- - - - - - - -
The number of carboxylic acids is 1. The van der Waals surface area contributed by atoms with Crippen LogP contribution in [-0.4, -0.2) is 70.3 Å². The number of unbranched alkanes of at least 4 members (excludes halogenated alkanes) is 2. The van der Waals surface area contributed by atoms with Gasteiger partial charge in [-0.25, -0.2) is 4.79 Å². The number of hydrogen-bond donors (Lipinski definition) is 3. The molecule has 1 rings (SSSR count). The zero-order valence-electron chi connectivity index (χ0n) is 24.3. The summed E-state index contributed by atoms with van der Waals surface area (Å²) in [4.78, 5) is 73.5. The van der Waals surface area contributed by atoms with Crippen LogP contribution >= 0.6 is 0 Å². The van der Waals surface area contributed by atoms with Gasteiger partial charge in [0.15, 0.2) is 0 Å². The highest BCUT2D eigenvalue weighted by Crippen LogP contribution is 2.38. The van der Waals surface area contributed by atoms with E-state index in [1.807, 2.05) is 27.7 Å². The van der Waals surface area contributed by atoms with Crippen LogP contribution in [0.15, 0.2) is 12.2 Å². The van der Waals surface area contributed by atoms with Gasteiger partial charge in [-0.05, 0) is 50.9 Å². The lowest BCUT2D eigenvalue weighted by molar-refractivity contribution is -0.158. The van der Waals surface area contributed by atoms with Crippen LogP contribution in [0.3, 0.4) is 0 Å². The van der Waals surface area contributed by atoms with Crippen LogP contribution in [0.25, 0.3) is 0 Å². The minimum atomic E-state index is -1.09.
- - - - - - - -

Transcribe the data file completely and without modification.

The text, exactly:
The number of carboxylic acids is 1. The van der Waals surface area contributed by atoms with Crippen LogP contribution in [-0.4, -0.2) is 70.3 Å². The number of unbranched alkanes of at least 4 members (excludes halogenated alkanes) is 2. The van der Waals surface area contributed by atoms with Gasteiger partial charge in [-0.25, -0.2) is 4.79 Å². The number of hydrogen-bond donors (Lipinski definition) is 3. The molecule has 1 rings (SSSR count). The zero-order valence-electron chi connectivity index (χ0n) is 24.3. The summed E-state index contributed by atoms with van der Waals surface area (Å²) in [4.78, 5) is 73.5. The van der Waals surface area contributed by atoms with Crippen LogP contribution >= 0.6 is 0 Å². The van der Waals surface area contributed by atoms with Gasteiger partial charge in [0.15, 0.2) is 0 Å². The highest BCUT2D eigenvalue weighted by Crippen LogP contribution is 2.38. The van der Waals surface area contributed by atoms with E-state index in [1.807, 2.05) is 27.7 Å². The van der Waals surface area contributed by atoms with Crippen LogP contribution in [0.15, 0.2) is 12.2 Å². The van der Waals surface area contributed by atoms with Gasteiger partial charge in [-0.05, 0) is 50.9 Å². The lowest BCUT2D eigenvalue weighted by molar-refractivity contribution is -0.158. The van der Waals surface area contributed by atoms with Crippen LogP contribution in [0.3, 0.4) is 0 Å². The van der Waals surface area contributed by atoms with Crippen LogP contribution in [0.25, 0.3) is 0 Å². The minimum atomic E-state index is -1.09.